Flamenco singing

Flamenco singing (cante flamenco) refers to the original Andalusian singing according to the Real Academia Española (Royal Spanish Academy). Flamenco singers are known as cantaores.

As a musical compositions genre or styles, it began to spread around the middle of the 19th century. According to the most widely accepted opinion, this art arose as a result of the juxtaposition of Andalusian folk music. Coplas in their different styles express, in general, radical feelings and intuitions of the mankind. Main topics of flamenco singing are love, life and death. They don’t follow any rigid metric pattern and lack the most genuine poetic figures and rhetoric. They often impress by their literary nakedness and ability of synthesise.

Flameco music develops thanks to the melisma and vibrato and the melodic issues are different depending on the cantaor. Under this name, are also included the styles resulted from that juxtaposition. These styles have joined over time this genre by a process of aflamencamiento, for instance some South American songs.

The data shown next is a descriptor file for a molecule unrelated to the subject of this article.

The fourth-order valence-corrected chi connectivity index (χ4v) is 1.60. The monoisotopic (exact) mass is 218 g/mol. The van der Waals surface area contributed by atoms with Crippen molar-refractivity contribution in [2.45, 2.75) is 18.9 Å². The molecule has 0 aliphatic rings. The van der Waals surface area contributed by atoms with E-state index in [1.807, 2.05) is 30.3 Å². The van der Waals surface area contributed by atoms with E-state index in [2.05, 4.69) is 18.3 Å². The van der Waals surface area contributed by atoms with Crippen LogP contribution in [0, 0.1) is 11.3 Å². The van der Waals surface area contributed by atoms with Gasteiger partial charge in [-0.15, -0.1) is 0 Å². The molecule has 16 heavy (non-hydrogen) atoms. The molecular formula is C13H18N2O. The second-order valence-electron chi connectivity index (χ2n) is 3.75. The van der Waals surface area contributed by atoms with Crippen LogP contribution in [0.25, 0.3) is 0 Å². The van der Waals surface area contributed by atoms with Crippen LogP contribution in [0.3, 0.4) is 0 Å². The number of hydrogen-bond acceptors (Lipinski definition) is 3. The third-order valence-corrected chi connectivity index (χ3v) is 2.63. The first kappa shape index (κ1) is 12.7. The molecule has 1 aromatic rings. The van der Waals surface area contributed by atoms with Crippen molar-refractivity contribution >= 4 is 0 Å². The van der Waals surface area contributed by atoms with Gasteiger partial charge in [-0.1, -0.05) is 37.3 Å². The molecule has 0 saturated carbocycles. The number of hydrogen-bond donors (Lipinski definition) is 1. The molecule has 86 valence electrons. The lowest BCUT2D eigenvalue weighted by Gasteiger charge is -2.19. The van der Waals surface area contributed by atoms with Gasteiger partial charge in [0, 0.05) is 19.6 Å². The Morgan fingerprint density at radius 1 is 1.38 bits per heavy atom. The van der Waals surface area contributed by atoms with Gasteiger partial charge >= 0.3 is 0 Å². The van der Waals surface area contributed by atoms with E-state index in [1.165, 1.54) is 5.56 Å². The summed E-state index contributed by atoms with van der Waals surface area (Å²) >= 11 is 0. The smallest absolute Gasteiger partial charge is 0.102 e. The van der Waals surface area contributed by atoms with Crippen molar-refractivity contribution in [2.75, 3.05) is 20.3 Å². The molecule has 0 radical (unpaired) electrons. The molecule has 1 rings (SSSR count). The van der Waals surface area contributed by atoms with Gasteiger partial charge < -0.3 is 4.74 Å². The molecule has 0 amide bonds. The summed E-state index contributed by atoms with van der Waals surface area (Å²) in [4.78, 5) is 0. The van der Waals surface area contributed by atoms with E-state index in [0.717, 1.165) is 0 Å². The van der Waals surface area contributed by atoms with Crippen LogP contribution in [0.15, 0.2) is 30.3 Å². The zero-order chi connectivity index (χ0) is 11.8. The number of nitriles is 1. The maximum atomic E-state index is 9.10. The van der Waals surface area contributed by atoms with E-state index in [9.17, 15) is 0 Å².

There are different types of flamenco singing, depending on the different palos: Alboreá, Alegrías, Bambera, Bulería, Cabal, Campanilleros, Cantiña, Caña, Carcelera, Caracoles, Cartagenera, Colombiana, Debla, Fandango artístico, Fandangos de Almería, Fandangos de Huelva, Fandango de Güéjar-Sierra, Farruca, Garrotín, Geliana, Granaína, Guajira, Jabera, Jondo, Jota de Cádiz, Liviana, Malagueña, Mariana, Martinete, Media granaína, Milonga, Minera, Mirabrás, Murciana, Nana, Petenera, Playera, Rumba, Saeta, Serrana, Sevillanas, Seguidilla, Soleá, Tango, Tanguillo, Taranta, Taranto, Tiento, Toná, Trillera, Vidalita, Villancico, Zambra and Zorongo.